Oh, our poor expectations…
Star Wars Episode I is an interesting film…it’s one of the most important films ever made, actually. That’s not to say it’s great, mind you…it’s not even really good. But is all the hate towards the film unwarranted? Maybe so. While the film is not as beloved as the originals, it’s fascinating to look back on. Die-hard fans of the Original Trilogy may wish this film was never made, but through the lens of retrospect and franchise filmmaking, The Phantom Menace provides us with an intriguing series of topics to discuss.
Like I said, die-hard fans may say that they wish the prequels were never made. Here, now, in 2015 that may be true, but was it the case in 1997? At the time, we only had three films released over the course of the preceding decade…we were hungry to revisit the galaxy far, far away and the series had a good track record to boot. In 1997, what reason did we have to doubt the quality of the film?
Similarly, the special effects involved, that is to say the heavily CG’ed characters and environments, were also not red flags. Lucas and ILM had a history of pushing the envelope on visual effects, and at that point we were all still dazzled by what computers were able to do. It was only natural to assume that continuing down the path of technology would be the best move for the series.
With the appetite for Star Wars alive and well, the technology available for limitless effects, and a creative vision uninhibited by the constraints of time and money, this film, on paper, should have been fantastic. So where did it all go wrong? Why isn’t the film loved? What happened?
What it all comes down to is a basic misunderstanding of the film. George Lucas and the creative team simply didn’t know just what it was about Star Wars and the entire mythology that made us love the series. There was an air of confidence about the process, bordering on arrogance, that led to the project going unchecked.
Making fun of Jar Jar Binks is easy. Even the most ardent “Prequel Apologist” would have a hard time defending the character. Yes, he is annoying, pandering, and worthless to overall story, but he represents something larger. He is the physical manifestation of a filmmaker’s inability to understand what makes a likable character. His humor isn’t what’s bothersome, it’s who he is. Star Wars has always had jokes and characters have always been funny. The humor was there, but it came as a result of likable characters and their interactions with one another. Dialing up the humor was overcompensating for having a character that wasn’t compelling or relatable in any other dimension. The slapstick humor wouldn’t have been as cringe-inducing if it came as a result of the interaction with the other characters in the film, assuming we liked them as well.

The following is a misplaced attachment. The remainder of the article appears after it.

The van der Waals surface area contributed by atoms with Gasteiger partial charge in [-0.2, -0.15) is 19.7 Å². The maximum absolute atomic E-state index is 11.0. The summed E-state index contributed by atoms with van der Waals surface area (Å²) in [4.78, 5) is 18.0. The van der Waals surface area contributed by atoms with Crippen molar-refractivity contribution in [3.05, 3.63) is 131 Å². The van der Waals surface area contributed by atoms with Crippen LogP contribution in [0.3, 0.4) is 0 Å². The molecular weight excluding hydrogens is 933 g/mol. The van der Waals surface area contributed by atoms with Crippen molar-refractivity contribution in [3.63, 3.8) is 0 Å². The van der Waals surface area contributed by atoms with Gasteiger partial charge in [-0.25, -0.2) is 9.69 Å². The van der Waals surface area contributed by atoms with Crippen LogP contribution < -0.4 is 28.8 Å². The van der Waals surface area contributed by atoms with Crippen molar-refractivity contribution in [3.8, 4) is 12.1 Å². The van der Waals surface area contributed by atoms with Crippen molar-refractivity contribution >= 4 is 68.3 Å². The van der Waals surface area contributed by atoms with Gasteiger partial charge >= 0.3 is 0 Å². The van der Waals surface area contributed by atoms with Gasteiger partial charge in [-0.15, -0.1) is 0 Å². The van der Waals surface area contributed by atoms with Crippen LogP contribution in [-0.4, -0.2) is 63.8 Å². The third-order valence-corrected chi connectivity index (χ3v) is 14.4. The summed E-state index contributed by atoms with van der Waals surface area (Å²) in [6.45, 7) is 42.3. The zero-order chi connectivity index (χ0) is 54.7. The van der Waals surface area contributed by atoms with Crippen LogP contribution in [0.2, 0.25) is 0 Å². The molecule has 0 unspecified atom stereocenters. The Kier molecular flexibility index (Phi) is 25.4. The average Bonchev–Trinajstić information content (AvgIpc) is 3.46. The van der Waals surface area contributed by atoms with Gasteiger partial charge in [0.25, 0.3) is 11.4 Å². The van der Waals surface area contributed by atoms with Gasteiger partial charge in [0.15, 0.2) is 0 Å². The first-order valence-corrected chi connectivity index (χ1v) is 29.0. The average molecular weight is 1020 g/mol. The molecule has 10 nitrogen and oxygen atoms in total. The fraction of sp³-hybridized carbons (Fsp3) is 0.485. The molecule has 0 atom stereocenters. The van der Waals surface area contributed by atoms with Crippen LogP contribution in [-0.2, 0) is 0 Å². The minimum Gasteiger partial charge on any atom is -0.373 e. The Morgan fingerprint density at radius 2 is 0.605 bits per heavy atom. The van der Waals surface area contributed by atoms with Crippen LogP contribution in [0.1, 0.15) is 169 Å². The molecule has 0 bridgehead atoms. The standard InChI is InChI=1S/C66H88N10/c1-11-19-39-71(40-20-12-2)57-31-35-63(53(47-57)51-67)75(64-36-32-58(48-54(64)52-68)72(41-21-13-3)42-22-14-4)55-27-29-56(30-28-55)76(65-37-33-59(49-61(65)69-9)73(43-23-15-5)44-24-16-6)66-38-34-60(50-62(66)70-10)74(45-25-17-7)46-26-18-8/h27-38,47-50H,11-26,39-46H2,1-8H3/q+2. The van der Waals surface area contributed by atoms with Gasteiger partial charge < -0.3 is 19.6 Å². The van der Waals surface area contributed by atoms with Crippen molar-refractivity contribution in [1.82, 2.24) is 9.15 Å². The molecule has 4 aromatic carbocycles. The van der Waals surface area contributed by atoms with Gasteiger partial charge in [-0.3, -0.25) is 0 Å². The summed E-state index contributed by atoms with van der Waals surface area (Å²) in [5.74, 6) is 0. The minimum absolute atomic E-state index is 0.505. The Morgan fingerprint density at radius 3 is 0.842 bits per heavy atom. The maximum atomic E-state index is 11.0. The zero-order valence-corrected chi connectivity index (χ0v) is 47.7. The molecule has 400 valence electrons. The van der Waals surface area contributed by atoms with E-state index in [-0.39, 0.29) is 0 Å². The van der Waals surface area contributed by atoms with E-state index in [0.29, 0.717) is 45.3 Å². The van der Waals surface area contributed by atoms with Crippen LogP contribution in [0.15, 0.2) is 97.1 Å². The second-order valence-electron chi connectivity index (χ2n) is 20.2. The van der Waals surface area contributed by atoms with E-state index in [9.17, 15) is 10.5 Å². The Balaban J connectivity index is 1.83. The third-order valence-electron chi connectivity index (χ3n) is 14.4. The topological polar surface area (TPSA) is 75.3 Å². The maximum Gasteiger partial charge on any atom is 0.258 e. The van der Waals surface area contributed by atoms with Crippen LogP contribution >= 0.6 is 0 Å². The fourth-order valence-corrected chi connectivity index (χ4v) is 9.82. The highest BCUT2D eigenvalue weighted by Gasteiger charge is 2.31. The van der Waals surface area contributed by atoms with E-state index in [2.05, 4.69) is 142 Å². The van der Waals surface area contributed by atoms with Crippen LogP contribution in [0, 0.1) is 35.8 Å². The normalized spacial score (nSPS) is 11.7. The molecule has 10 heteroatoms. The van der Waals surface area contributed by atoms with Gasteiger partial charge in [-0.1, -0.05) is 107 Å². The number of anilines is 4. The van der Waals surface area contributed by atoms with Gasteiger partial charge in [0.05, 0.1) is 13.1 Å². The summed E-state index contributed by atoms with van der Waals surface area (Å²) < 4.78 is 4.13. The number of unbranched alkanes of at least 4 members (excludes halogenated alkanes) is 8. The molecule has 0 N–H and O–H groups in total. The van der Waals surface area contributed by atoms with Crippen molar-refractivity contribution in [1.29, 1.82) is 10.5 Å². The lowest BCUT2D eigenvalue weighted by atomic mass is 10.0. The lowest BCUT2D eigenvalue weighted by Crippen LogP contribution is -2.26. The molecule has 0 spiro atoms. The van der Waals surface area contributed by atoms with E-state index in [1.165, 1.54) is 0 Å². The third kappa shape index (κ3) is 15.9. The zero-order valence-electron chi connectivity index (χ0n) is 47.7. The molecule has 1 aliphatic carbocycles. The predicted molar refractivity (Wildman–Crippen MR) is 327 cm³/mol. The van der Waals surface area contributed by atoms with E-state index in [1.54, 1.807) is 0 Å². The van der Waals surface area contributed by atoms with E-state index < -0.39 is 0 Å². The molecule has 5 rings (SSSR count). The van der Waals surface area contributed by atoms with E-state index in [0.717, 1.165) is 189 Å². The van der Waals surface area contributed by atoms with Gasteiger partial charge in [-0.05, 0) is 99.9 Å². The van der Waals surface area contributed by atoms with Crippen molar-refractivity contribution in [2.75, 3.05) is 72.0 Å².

That lack of character depth was not limited to Jar Jar Binks, either. The filmmakers operated under the assumption that bigger and faster was better. Unfortunately, this, too, was not the case. The final light saber battle, a fight between Qui-Gon, Obi-Wan, and Darth Maul, was an impressive feat in swordplay choreography, but lacked the raw emotion that defined the earlier battles. Darth Maul had a solid four lines up to that point in the film, so there weren’t any emotions tied up in the battle.
Both of these issues, and many more, can be chalked up to the difficulty of revisiting a film after so many years…the technology is different, the audience has changed, and expectations are much higher. If it was JUST an annoying character and a few stoic performances, we may have given the film a pass. However, there is one lingering point that succinctly sums up filmmakers’ misunderstanding of Star Wars’ role in cinema.
Midi-Chlorians. This may not seem like a big point. I was, in fact, an ardent defender of midi-chlorians for years. After all, with laser guns, faster-than-light travel, artificial intelligence, and countless other technological marvels, it only makes sense that people within the universe would understand the science of The Force. Really, it does. It’s a perfectly logical thing for a science fiction film to introduce. The problem is: at its core, Star Wars is not a science fiction series…it’s fantasy. What do I mean by that?